Yes, according to the CDC, patients should be offered the vaccine even if they have a prior history of COVID-19, with or without symptoms. Data from clinical trials suggest that vaccination is safe and likely efficacious in these people. Patients will need to wait at least 10 days after diagnosis and be symptom free and out of quarantine before receiving the vaccine. Current evidence suggests that people who have had COVID-19 may be protected for up to 90 days after their initial infection, so they may decide to wait until after this period, if desired.
Immunocompromised individuals may receive COVID-19 vaccination if they have no contraindications to vaccination. However, before signing up for the vaccine, they should consult their specialist to learn more about the safety and effectiveness in immunocompromised populations, as well as the potential for reduced immune response and any impacts the vaccine may have on their current medications. These patients must also continue to carefully follow all current guidance to protect themselves against COVID-19.
Currently, there are no data on the safety and efficacy of mRNA COVID-19 vaccines in people who received monoclonal antibodies or convalescent plasma as part of COVID-19 treatment. However, based on the estimated half-life of such therapies and evidence suggesting that reinfection is uncommon in the 90 days after initial infection, as a precautionary measure until additional information becomes available, there should be at least a 90 day waiting period after treatment before being vaccinated In addition, patients who have already received their first dose of the vaccine and who then received passive antibody therapy should delay their second dose until 90 days after the antibody therapy.
Yes, COVID-19 vaccines and other vaccines may now be administered without regard to timing. This includes coadministration of COVID-19 vaccines and other vaccines on the same day, as well as coadministration within 14 days.
COVID-19 vaccines were previously recommended to be administered alone, with a minimum interval of 14 days before or after administration of any other vaccines. This was out of an abundance of caution and not due to any known safety or immunogenicity concerns. However, substantial data have now been collected regarding the safety of COVID-19 vaccines currently authorized by FDA for use under EUA. Although data are not available for COVID-19 vaccines administered simultaneously with other vaccines, extensive experience with non-COVID-19 vaccines has demonstrated that immunogenicity and adverse event profiles are generally similar when vaccines are administered simultaneously as when they are administered alone.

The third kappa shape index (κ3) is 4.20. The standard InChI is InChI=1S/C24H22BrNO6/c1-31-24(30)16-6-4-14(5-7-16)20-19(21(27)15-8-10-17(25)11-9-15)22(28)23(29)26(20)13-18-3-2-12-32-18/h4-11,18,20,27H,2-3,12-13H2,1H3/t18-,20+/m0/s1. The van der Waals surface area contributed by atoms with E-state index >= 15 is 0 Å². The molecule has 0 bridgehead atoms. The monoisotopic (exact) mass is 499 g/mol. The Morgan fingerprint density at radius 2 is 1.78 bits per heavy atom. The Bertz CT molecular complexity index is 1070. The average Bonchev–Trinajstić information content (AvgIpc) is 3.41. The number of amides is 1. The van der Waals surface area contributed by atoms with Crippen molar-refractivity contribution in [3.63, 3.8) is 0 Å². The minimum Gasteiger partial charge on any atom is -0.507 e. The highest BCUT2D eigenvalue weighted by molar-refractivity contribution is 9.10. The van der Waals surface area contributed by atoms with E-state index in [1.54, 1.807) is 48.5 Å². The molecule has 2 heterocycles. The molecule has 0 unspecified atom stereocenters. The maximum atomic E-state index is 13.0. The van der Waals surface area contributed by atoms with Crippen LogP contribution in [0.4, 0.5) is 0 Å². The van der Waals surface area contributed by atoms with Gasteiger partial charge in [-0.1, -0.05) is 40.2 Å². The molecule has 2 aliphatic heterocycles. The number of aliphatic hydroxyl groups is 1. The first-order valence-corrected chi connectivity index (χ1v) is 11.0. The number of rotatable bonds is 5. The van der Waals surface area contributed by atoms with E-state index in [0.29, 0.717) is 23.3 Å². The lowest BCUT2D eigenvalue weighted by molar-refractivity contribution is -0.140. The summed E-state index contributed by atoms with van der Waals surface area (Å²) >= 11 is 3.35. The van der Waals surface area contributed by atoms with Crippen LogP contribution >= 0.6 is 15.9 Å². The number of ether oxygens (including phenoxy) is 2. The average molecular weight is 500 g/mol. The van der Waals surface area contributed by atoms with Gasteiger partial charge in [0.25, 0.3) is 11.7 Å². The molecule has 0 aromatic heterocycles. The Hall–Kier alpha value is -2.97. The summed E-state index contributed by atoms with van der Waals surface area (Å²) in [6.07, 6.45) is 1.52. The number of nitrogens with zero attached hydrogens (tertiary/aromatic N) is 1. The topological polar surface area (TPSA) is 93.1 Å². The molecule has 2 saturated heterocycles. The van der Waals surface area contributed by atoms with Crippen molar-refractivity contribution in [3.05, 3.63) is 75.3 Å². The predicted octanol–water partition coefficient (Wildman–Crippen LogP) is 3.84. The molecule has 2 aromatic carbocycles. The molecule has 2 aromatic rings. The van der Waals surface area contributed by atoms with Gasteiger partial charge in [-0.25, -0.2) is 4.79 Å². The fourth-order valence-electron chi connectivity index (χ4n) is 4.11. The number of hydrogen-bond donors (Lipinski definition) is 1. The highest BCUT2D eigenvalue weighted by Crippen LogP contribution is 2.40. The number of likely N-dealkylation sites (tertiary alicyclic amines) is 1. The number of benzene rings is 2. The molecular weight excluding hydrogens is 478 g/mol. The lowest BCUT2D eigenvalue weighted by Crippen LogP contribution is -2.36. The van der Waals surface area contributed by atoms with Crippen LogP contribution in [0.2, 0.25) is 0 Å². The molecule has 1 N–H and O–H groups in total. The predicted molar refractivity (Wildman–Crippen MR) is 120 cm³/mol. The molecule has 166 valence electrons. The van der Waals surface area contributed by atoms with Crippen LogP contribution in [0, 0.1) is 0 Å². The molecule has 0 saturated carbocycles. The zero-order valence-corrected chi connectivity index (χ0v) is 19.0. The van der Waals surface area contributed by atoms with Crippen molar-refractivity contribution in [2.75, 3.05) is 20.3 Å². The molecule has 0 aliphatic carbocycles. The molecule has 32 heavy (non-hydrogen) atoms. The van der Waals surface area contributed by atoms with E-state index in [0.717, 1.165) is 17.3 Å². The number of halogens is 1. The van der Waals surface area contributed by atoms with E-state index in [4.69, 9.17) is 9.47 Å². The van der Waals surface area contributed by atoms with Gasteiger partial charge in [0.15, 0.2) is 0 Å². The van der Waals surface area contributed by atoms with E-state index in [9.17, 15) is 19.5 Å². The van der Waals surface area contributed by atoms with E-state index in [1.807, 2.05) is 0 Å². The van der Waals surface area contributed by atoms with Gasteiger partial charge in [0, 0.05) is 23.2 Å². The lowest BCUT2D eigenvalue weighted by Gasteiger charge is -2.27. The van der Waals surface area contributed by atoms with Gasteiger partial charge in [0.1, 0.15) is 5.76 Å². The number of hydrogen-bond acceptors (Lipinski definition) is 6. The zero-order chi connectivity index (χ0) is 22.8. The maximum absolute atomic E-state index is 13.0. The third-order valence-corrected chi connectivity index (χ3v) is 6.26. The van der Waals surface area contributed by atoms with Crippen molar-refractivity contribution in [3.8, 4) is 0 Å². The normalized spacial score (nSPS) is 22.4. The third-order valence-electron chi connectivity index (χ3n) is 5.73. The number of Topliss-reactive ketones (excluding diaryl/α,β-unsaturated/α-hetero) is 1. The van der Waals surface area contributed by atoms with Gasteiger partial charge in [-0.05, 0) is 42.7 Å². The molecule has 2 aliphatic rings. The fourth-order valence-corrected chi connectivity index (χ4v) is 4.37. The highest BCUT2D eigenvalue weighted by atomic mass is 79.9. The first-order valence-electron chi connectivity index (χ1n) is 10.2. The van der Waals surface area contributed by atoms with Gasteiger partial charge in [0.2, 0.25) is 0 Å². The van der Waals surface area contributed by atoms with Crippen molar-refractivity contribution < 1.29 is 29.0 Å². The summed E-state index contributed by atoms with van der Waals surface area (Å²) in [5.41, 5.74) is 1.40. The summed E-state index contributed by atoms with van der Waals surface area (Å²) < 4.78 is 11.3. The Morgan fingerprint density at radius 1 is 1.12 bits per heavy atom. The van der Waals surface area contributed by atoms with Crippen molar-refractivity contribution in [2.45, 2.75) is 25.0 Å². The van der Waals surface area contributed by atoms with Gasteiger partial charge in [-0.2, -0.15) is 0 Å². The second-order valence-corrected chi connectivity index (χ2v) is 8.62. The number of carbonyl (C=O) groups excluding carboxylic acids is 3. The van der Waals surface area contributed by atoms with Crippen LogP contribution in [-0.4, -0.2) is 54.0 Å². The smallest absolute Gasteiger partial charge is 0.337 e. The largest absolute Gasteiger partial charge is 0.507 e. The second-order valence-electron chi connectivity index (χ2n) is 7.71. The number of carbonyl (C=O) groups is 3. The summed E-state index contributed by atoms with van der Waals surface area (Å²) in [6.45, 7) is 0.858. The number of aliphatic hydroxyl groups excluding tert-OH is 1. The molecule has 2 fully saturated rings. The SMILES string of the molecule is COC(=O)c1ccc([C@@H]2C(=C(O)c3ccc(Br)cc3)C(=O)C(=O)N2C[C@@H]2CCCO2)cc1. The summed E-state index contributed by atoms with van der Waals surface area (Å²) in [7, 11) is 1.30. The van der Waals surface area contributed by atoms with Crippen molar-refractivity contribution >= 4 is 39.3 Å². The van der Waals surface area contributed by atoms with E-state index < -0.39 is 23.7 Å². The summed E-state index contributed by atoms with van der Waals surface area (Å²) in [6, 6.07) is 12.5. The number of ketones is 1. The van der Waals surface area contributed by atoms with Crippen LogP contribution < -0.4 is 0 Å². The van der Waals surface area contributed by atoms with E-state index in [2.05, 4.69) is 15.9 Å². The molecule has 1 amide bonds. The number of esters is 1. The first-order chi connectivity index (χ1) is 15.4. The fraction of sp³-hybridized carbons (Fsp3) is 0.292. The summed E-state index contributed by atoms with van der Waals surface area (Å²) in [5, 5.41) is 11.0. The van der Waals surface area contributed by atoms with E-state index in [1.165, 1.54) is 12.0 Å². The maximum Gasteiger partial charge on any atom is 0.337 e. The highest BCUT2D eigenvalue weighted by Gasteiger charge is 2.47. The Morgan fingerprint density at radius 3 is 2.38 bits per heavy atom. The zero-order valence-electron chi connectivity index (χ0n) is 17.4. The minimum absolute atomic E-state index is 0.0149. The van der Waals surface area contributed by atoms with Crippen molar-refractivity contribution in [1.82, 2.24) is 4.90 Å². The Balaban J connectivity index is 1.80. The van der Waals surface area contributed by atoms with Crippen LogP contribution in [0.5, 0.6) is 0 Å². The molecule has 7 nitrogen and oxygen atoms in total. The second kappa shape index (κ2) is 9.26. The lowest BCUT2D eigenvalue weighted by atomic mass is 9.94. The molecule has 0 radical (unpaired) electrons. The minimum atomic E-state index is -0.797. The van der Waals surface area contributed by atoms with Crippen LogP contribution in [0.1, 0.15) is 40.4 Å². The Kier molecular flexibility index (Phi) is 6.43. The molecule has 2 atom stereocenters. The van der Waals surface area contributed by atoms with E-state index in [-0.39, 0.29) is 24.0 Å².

It is unknown whether reactogenicity of COVID-19 vaccine is increased with coadministration, including with other vaccines known to be more reactogenic, such as adjuvanted vaccines or live vaccines. When deciding whether to coadminister another vaccine(s) with COVID-19 vaccines, providers should consider whether the patient is behind or at risk of becoming behind on recommended vaccines, their risk of vaccine-preventable disease (e.g., during an outbreak or occupational exposures), and the reactogenicity profile of the vaccines.
Because clinical trials didn’t include pregnant patients, there is no conclusive evidence related to vaccine safety and efficacy during pregnancy. However, pregnant patients are at higher risk of severe disease and worse outcomes from COVID-19 than non-pregnant peers and therefore would benefit from protection from the virus. Based on available information, expert organizations including the American College for Obstetricians and Gynecologists and Michigan Medicine’s Von Voigtlander Women’s Hospital strongly recommend that pregnant and nursing patients have access to the vaccine. They also clarify that it is not necessary to delay pregnancy after completing both doses of the COVID-19 vaccine.
The CDC also recommends that pregnant women take into account their personal risk of contracting COVID-19 based on their occupation or other activities, the risk of COVID-19 to the mother and the pregnancy, efficacy of the vaccine, and known side effects of the vaccine when deciding whether to be vaccinated. We advise patients to discuss the potential benefits and unknown risks specific to their individual situation with their healthcare provider.
The Academy of Breastfeeding Medicine does not recommend stopping breastfeeding for people who get the COVID-19 vaccine.
You may experience sore/enlarged lymph nodes in the armpit and neck after a COVID-19 vaccination. Although this is considered a normal reaction, it can show up on a mammogram. Therefore, if you are due for a routine screening mammogram, we recommend scheduling your mammogram before your first dose or 4-6 weeks after your second dose of the COVID vaccine. If you get offered a vaccine appointment, we recommend that you get the vaccine and then reschedule your mammogram if needed. View mammogram scheduling phone numbers.
There is no deferral time for eligible blood donors who are vaccinated with an inactivated or RNA based COVID-19 vaccine manufactured by Moderna or Pfizer.
Eligible blood donors who are vaccinated with a replication defective virus COVID-19 vaccine manufactured by AstraZeneca or Janssen/J&J must wait two weeks before giving blood.
Eligible blood donors who do not know what type of COVID-19 vaccine they received must wait four weeks before giving blood.
Individuals who have received a COVID-19 vaccine are not eligible to donate convalescent plasma.
For more information please refer to the Red Cross's Coronavirus and Blood Donation page.